RioJUG: The myth of agile teams

Yesterday I attended the monthly meeting of the Rio Java User Group, here in Rio de Janeiro – Brazil. The speaker was Victor Hugo Oliveira, the IT Director of Concrete Solutions.  In his lecture “The myth of agile teams”, he talked about the enormous difficulties in working in agile teams and how to deal with the common misconceptions in order to achieve better results. What he talked about applies to any agile method and he mostly used Scrum as an example. In this post, I´m going to sum up what I learned from his talk.

He started off by quoting Ken Schwaber:

Scrum’s productivity stems from doing the right things first and doing those things very effectively

He talked about the myth of hyper-productivity that usually surrounds agile methods. Agile is being successful not because of hyper-productivity, but mainly because of the continuous and early delivery of ROI. It´s true that people usually get more motivated to work with more lightweight and effective methodogies than more heavy and rigid processes. This boost of motivation often implies an accompanying increase in productivity. But that´s not the main goal in the first place, so avoid unrealistic promises of productivity when it comes to agile methods.

He then goes on to speak about some of the myths and issues regarding teamwork:

  • harmony vs. creation: harmony = success ? Not necessarily, creative teams need some conflicts.
  • more people = more productivity: the project needs to have a manageable number of connections (points of communication between people), this is a quadratic function (he also mentioned the Ringelmann Effect)  Usually, it´s good trying to follow the 1-digit rule, that is, teams with up to 9 people (if the project demands larger teams, it´s necessary to break down the project into smaller cohesive subprojects). Worse comes to worst, as states Brook´s law, “adding manpower to a late software project makes it later”.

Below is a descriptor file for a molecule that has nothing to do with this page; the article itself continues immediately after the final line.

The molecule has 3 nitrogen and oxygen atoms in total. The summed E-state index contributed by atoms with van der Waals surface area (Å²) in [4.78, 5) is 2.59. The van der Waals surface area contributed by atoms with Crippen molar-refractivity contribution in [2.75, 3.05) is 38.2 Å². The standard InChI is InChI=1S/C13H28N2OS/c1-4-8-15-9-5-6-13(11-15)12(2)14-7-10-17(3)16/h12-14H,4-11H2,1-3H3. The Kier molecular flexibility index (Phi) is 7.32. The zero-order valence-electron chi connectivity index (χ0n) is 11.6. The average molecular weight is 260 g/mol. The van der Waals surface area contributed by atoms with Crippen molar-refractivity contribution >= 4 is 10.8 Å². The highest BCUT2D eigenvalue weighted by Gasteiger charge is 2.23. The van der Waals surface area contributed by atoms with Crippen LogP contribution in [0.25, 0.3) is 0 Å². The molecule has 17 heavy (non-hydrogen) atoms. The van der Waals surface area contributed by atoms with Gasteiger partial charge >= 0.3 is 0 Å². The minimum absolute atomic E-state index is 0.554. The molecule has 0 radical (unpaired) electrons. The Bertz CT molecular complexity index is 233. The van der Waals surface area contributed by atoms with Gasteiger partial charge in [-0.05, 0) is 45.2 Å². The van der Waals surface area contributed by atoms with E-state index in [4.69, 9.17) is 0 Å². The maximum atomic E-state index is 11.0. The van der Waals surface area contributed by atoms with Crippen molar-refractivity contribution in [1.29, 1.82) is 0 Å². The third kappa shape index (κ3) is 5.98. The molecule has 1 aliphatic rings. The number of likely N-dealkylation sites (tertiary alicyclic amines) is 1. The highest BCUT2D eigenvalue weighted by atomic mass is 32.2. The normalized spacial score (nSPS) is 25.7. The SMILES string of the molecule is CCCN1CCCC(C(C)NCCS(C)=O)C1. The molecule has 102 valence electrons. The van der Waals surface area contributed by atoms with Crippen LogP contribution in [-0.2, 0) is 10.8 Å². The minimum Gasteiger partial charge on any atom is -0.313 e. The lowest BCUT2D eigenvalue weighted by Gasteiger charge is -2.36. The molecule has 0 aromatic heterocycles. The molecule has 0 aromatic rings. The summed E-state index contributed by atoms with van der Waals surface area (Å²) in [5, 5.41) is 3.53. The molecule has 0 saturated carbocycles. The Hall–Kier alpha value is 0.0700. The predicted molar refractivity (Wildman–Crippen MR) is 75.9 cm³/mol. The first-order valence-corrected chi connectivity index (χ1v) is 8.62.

• stagnate vs. stabilize: people don´t stop evolving because they are in the same team for a long time. Actually, working in teams for a long time can significantly contribute to increase productivity because of the high team integration. Stagnation has to do with other things, like lack of challenges, for example.
  • unpredictability of emergent behavior: a group of people is not the same as a team. Teams need to be looked after. Having a bunch of people with no coordination, expectations and limits is a recipe for disaster. More importantly, a true team needs to have a common goal, a glue that sticks people together. Examples of common goals may include things like project, ROI, risk, the product backlog (Scrum), and so forth. A team can only be defined as self-managed as long as it works with a common goal.
  • project needs: what is necessary for a project to be successful? team capacitation! this is quite obvious, but always important to be recalled: the team members need to have the necessary skills to work in the project (ex.: architecture, development, business knowledge, tests, GUIs, etc.). That´s a reason why one of the pillars of Scrum is multi-disciplinary teams.
  • size of the challenge:  no challenge leads to complacency, too big challenges lead to discouragement. Choose the right-sized challenge for your team!
  • work structure and institutional support: that means a good environment, transparency in the rules, well-defined teams and tasks. Companies should give support so that people can work well together (not necessarily without any conflicts). Teams are a unit both in success and in failure.

The speaker concluded his talk by saying that a project shoud have:

  • clients with well-ajusted expectations;
  • managers with team support;
  • prepared and available coaches;
  • a conscious team;
  • an aligned institution.

He again mentioned Ken Schwaber by saying that Scrum works primarily at the level of the team and Scrum can also be considered a kind of social engineering, which fosters cooperation.


Testability: How much logic belongs in the constructor?

The other day my colleague and I were pair-programming and we came across a dilemma regarding the design of a class which was responsible to load the configuration properties of our application. The class looked like the following (a little oversimplified):

class ApplicationConfig {

private Connection connection;

public ApplicationConfig(String connectionUrl, String driver) {
 try {
 this.connection = DriverManager.getConnection(connectionUrl);
 } catch (ClassNotFoundException e) {
 throw new IllegalArgumentException("Problems while loading JDBC Driver.", e);
 } catch (SQLException e) {
 throw new IllegalArgumentException("Problems while creating JDBC Connection.", e);